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Mad and Sad

I saw a sarcastic T-shirt that said, “Jesus is coming back, and he's mad as heck.” (Heck is eternal separation from Gosh ). It can seem odd to us that the Prince of Peace would be mad. His Father is love itself, and he is the greatest expression of love. He is the reason for hope. Yet, Jesus got both mad and sad.   

If we can look at the world we live in today and not get sad, we have no heart. If we can look at today's world and not get mad, we have no brain. We can apply how Jesus got mad and sad to help us be angry and sin not, weep with those who weep, weep over our fallen culture, hate what is evil, and stand against everything that kills, steals, and destroys. 

When he was mad and sad:

  • Jesus wept over the lost. 

He came closer to the city, and when he saw it, he wept over it,  saying, “If you only knew today what is needed for peace! But now you cannot see it! . . . because you did not recognize the time when God came to save you!” Luke 19:41-44

Jesus weeps as “the god of this age has blinded the minds of unbelievers so that they cannot see the light of the gospel” 2 Cor 4:4. He is calling us to weep with him that the eyes of their hearts would be opened and that the lies of the enemy that lead them into sin and deception would be demolished and every thought taken captive and made obedient to Christ. Eph 1:18, 2 Corinth 10:5  

  • Jesus wept with those who wept and mourned with those who mourned

John 11:35 is the shortest verse in the bible, “Jesus wept.” Jesus wasn’t weeping over his friend, Lazarus dying. He knew he would be raised from the dead. He wept in sympathy with his close friends who were crying and mourning. Knowing the end of the story doesn’t mean you can’t cry at the sad parts. 

Jesus, God with us, demonstrates and compels us toward sympathy so that we  “weep with those who weep” and  “comfort (console and encourage) those who are in any kind of trouble or distress.”  Romans 12:15, 2 Cor 1:4.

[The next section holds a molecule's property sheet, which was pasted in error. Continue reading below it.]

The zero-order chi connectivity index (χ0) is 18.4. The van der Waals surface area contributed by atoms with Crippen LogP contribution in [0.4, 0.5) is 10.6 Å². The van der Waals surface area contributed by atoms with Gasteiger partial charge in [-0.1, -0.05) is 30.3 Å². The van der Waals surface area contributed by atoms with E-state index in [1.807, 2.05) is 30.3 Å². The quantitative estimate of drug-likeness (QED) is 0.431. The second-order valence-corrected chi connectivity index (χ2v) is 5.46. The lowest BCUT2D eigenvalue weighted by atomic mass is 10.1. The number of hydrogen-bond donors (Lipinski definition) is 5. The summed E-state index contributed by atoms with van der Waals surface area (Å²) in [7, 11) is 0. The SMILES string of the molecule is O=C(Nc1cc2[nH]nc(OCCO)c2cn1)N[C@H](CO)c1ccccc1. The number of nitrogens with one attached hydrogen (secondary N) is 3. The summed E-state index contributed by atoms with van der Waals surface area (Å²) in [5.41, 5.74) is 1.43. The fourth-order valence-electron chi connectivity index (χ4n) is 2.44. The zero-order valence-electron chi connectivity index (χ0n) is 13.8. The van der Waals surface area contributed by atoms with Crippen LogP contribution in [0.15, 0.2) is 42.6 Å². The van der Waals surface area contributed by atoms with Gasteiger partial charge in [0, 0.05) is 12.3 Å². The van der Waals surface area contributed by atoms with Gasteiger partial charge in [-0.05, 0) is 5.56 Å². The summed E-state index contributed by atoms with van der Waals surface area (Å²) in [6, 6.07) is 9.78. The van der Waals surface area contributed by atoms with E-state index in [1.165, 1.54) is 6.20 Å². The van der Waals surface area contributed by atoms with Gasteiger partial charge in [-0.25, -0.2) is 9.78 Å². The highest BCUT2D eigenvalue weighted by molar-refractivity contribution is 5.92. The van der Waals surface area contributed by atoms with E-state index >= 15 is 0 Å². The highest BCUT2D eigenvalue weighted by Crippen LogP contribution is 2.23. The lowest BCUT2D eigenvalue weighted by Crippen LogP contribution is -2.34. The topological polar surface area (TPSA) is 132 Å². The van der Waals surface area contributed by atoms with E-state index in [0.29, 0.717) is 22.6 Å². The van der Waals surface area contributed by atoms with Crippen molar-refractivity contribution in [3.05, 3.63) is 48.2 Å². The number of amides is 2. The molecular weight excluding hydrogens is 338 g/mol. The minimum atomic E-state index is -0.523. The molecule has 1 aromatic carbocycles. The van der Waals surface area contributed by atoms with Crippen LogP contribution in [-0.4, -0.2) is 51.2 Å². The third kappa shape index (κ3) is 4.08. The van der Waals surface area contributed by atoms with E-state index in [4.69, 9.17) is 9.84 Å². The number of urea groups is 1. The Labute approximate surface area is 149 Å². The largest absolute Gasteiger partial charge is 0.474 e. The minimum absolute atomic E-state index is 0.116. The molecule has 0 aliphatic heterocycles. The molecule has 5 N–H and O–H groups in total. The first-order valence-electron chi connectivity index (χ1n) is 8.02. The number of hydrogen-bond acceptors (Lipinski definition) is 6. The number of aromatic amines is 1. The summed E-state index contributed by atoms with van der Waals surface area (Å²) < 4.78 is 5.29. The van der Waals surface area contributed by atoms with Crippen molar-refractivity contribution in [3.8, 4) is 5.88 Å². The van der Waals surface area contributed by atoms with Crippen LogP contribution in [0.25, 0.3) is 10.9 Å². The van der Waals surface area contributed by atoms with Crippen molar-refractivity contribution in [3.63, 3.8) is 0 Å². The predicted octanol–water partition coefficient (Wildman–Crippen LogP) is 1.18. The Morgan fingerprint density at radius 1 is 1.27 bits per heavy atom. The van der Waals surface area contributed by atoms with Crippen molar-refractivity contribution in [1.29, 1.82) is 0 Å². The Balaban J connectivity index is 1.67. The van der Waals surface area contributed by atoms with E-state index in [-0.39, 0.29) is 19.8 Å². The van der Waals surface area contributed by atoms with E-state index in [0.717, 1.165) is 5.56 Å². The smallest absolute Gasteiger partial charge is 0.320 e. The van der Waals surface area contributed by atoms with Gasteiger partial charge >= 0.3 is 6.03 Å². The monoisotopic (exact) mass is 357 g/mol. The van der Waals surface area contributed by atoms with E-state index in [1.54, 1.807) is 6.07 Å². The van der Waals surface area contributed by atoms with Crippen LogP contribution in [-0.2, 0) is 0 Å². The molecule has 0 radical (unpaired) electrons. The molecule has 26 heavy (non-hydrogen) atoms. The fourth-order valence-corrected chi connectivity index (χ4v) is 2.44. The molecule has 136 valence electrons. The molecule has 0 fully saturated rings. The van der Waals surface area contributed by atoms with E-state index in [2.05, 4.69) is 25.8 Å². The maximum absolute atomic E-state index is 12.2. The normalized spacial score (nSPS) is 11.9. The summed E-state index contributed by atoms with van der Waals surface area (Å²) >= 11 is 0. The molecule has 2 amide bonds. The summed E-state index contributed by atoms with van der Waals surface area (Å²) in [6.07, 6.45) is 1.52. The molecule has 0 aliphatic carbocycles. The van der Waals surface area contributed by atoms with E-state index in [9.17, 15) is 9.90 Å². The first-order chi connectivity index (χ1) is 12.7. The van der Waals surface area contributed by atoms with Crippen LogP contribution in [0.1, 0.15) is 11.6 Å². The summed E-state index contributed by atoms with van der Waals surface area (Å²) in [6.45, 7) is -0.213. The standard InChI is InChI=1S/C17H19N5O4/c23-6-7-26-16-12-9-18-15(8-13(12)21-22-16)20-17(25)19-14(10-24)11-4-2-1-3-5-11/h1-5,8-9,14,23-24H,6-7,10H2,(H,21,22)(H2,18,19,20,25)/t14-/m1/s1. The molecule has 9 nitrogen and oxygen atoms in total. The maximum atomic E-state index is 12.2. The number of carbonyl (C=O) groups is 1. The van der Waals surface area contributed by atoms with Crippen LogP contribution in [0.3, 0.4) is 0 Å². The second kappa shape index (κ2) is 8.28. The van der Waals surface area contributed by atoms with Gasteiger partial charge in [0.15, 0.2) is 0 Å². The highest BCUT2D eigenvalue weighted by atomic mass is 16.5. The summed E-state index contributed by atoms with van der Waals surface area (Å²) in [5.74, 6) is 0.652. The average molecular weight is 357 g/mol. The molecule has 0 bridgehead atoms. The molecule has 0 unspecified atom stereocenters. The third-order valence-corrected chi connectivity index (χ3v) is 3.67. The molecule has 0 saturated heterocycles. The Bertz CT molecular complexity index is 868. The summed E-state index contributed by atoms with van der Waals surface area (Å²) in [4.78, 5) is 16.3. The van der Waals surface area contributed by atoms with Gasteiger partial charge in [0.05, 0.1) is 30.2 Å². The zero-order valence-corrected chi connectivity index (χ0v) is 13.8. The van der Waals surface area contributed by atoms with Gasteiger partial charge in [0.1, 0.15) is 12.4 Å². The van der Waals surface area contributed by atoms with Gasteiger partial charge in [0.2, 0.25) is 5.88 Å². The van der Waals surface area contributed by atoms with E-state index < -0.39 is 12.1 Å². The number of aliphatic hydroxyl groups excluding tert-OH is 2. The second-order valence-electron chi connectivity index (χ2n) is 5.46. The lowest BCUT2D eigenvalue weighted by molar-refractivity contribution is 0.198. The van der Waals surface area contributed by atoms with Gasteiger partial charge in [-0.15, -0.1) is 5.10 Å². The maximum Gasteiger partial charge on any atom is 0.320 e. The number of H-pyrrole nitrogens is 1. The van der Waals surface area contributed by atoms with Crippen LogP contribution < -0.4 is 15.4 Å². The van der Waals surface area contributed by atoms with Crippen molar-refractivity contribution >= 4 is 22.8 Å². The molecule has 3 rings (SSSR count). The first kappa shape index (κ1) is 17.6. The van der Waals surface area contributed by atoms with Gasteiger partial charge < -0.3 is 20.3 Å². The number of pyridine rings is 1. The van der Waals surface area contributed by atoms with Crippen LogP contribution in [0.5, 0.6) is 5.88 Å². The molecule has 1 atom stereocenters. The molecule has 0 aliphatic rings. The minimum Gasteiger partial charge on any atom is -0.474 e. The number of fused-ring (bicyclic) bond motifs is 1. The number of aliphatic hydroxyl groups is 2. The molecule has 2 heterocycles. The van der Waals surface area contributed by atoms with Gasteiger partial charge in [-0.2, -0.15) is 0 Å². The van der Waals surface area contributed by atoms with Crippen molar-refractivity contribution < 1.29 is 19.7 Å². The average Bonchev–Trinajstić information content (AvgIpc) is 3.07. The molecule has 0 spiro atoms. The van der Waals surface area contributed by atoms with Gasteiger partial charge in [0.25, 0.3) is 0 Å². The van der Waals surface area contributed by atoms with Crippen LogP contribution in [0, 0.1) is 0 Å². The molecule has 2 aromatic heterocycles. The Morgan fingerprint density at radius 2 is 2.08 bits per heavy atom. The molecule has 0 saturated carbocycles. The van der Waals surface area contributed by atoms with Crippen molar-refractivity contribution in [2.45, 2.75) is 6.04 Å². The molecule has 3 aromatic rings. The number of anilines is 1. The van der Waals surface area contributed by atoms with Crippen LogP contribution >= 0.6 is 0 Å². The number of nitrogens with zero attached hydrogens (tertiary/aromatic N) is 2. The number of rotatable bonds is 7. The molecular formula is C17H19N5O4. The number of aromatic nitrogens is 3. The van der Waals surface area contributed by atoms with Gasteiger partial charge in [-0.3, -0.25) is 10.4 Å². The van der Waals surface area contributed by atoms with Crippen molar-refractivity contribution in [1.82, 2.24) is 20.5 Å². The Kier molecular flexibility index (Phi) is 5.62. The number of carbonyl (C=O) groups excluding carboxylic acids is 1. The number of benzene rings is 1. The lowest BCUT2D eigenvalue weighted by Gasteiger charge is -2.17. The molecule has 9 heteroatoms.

For we do not have a High Priest Who is unable to understand and sympathize and have a shared feeling with our weaknesses and infirmities and liability to the assaults of temptation. Hebrews 4:15 AMPC

People are in fear, turmoil, frustration, and sadness over the oppression of the enemy from a corrupt government, a devastated economy, the plandemic, confused identities, unprecedented cultural divides, crime and drugs, decaying morals, and broken families. We can be the arms and voice of Jesus by encouraging them with our care, our prayers, and our testimonies of God’s faithfulness in our own struggles.   

  • Jesus got angry but didn’t sin - Jesus' anger made him turn over tables, lash out at the self-righteous, and threaten death and hell for those who hurt others and kept people from God’s presence and grace. He said about people who lead children astray:

It would be better for them to be thrown into the sea with a millstone tied around their neck than to cause one of these little ones to stumble. Luke 17:2

With all that is being foisted on our kids in the guise of affirming care, education, social justice, and identity choices, there’s no doubt that some people should be fitted for cement shoes. 

As forceful as he was, Jesus exemplified how to “be angry, and yet do not sin.” Eph 4:26 As we exercise godly anger, we need to be reminded that the anger of man does not produce the righteousness of God” James 1:20. If we direct our anger at the enemy and his influence we will “not give the devil a foothold” Eph 4:27. 

  • Jesus excoriated the religious leaders. 

In his latest book, Religionless Christianity: God's Answer to Evil, Eric Metaxas follows up Letter to the American Church with a stern rebuke to “religious” Christians and their leaders for “having a form of godliness but denying its power”  2 Tim 3:5.  

In the book of Matthew, Jesus calls the self-righteous, proud religious leaders  “hypocrites” seven times, blind guides and fools, white-washed tombs, lawless, serpents, brood of vipers, murderers, and sons of hell! Matthew 23:13-33.

Jesus definitely expressed his righteous indignation and disgust.

Ezekiel issues a warning for us today as he describes the religiosity that angered Jesus:

Her priests have despised my law, and have defiled my sanctuaries: they have put no difference between holy and profane: nor have distinguished between the polluted and the clean Ezekiel 22:26.

The Message Version of the Ezekiel passage brings it closer to home:

Your priests violated my law and desecrated my holy things. They can’t tell the difference between sacred and secular. They tell people there’s no difference between right and wrong . . . profaning me by trying to pull me down to their level. Your politicians are like wolves prowling and killing and rapaciously taking whatever they want. Your preachers cover up for the politicians. 

Jesus is still “mad as heck” at injustice, ungodly leaders, and evil-doers, yet he still weeps . . . and he still loves deeply. 

Let’s gather together tomorrow to rejoice in the truth and practice sincerity that is “free of hypocrisy.” as we “detest what is evil; cling to what is good” and get mad, sad, and glad with Jesus. Romans 12:9, 1 Cor 13:7,13.

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